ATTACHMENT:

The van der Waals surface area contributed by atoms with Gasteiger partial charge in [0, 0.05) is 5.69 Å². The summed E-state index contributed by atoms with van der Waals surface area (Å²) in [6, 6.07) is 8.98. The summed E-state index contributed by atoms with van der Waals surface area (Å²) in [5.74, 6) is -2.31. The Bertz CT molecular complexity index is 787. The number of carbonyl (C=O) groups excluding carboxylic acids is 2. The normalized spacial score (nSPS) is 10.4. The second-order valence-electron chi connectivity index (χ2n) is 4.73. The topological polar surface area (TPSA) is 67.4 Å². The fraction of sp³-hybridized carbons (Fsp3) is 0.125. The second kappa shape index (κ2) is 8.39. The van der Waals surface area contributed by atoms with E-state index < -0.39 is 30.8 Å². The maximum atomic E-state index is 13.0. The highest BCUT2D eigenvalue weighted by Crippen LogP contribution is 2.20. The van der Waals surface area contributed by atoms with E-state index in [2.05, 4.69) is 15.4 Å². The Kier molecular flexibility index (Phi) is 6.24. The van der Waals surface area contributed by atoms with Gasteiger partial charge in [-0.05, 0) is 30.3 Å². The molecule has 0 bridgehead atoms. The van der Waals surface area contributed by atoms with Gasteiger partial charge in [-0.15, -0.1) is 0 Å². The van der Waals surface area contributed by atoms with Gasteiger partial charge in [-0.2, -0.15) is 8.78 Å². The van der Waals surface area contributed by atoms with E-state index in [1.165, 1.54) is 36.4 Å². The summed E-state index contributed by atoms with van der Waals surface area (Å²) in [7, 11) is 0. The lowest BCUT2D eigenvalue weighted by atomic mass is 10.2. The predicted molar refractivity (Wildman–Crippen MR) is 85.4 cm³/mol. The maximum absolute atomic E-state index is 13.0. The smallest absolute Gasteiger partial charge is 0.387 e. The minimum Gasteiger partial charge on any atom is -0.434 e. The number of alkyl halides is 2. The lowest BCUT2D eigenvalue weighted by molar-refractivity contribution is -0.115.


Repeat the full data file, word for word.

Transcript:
The van der Waals surface area contributed by atoms with Gasteiger partial charge in [0, 0.05) is 5.69 Å². The summed E-state index contributed by atoms with van der Waals surface area (Å²) in [6, 6.07) is 8.98. The summed E-state index contributed by atoms with van der Waals surface area (Å²) in [5.74, 6) is -2.31. The Bertz CT molecular complexity index is 787. The number of carbonyl (C=O) groups excluding carboxylic acids is 2. The normalized spacial score (nSPS) is 10.4. The second-order valence-electron chi connectivity index (χ2n) is 4.73. The topological polar surface area (TPSA) is 67.4 Å². The fraction of sp³-hybridized carbons (Fsp3) is 0.125. The second kappa shape index (κ2) is 8.39. The van der Waals surface area contributed by atoms with E-state index < -0.39 is 30.8 Å². The maximum atomic E-state index is 13.0. The highest BCUT2D eigenvalue weighted by Crippen LogP contribution is 2.20. The van der Waals surface area contributed by atoms with E-state index in [2.05, 4.69) is 15.4 Å². The Kier molecular flexibility index (Phi) is 6.24. The van der Waals surface area contributed by atoms with Gasteiger partial charge in [-0.05, 0) is 30.3 Å². The molecule has 0 bridgehead atoms. The van der Waals surface area contributed by atoms with Gasteiger partial charge in [-0.15, -0.1) is 0 Å². The van der Waals surface area contributed by atoms with Gasteiger partial charge in [-0.2, -0.15) is 8.78 Å². The van der Waals surface area contributed by atoms with E-state index in [1.165, 1.54) is 36.4 Å². The summed E-state index contributed by atoms with van der Waals surface area (Å²) in [7, 11) is 0. The lowest BCUT2D eigenvalue weighted by atomic mass is 10.2. The predicted molar refractivity (Wildman–Crippen MR) is 85.4 cm³/mol. The maximum absolute atomic E-state index is 13.0. The smallest absolute Gasteiger partial charge is 0.387 e. The minimum Gasteiger partial charge on any atom is -0.434 e. The number of alkyl halides is 2. The lowest BCUT2D eigenvalue weighted by molar-refractivity contribution is -0.115.